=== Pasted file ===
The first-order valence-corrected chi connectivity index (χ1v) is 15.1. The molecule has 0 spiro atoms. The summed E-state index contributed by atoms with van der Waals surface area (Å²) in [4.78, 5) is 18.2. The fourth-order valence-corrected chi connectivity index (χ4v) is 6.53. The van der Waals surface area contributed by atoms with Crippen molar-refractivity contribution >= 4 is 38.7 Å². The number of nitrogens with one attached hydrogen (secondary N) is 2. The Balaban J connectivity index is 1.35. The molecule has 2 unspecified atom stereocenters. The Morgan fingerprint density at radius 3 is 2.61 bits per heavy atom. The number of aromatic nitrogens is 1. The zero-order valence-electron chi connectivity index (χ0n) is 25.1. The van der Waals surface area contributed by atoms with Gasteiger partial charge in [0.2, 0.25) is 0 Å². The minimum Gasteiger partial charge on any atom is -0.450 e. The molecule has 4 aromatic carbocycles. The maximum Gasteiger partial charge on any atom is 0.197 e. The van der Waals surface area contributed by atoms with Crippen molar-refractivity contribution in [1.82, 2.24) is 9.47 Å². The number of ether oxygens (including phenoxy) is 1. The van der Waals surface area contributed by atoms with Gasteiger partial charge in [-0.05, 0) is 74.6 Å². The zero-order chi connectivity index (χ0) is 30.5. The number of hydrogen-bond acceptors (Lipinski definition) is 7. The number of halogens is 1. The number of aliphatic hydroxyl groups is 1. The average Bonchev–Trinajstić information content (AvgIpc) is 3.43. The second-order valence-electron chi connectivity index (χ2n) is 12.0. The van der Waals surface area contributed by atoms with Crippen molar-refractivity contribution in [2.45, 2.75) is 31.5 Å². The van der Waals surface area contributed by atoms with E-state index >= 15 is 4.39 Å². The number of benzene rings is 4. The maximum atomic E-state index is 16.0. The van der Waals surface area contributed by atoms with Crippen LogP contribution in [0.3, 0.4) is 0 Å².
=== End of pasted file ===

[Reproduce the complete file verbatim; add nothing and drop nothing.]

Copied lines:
The first-order valence-corrected chi connectivity index (χ1v) is 15.1. The molecule has 0 spiro atoms. The summed E-state index contributed by atoms with van der Waals surface area (Å²) in [4.78, 5) is 18.2. The fourth-order valence-corrected chi connectivity index (χ4v) is 6.53. The van der Waals surface area contributed by atoms with Crippen molar-refractivity contribution >= 4 is 38.7 Å². The number of nitrogens with one attached hydrogen (secondary N) is 2. The Balaban J connectivity index is 1.35. The molecule has 2 unspecified atom stereocenters. The Morgan fingerprint density at radius 3 is 2.61 bits per heavy atom. The number of aromatic nitrogens is 1. The zero-order valence-electron chi connectivity index (χ0n) is 25.1. The van der Waals surface area contributed by atoms with Gasteiger partial charge in [0.2, 0.25) is 0 Å². The minimum Gasteiger partial charge on any atom is -0.450 e. The molecule has 4 aromatic carbocycles. The maximum Gasteiger partial charge on any atom is 0.197 e. The van der Waals surface area contributed by atoms with Crippen molar-refractivity contribution in [1.82, 2.24) is 9.47 Å². The number of ether oxygens (including phenoxy) is 1. The van der Waals surface area contributed by atoms with Gasteiger partial charge in [-0.05, 0) is 74.6 Å². The zero-order chi connectivity index (χ0) is 30.5. The number of hydrogen-bond acceptors (Lipinski definition) is 7. The number of halogens is 1. The number of aliphatic hydroxyl groups is 1. The average Bonchev–Trinajstić information content (AvgIpc) is 3.43. The second-order valence-electron chi connectivity index (χ2n) is 12.0. The van der Waals surface area contributed by atoms with Crippen molar-refractivity contribution in [2.45, 2.75) is 31.5 Å². The van der Waals surface area contributed by atoms with E-state index >= 15 is 4.39 Å². The number of benzene rings is 4. The maximum atomic E-state index is 16.0. The van der Waals surface area contributed by atoms with Crippen LogP contribution in [0.3, 0.4) is 0 Å².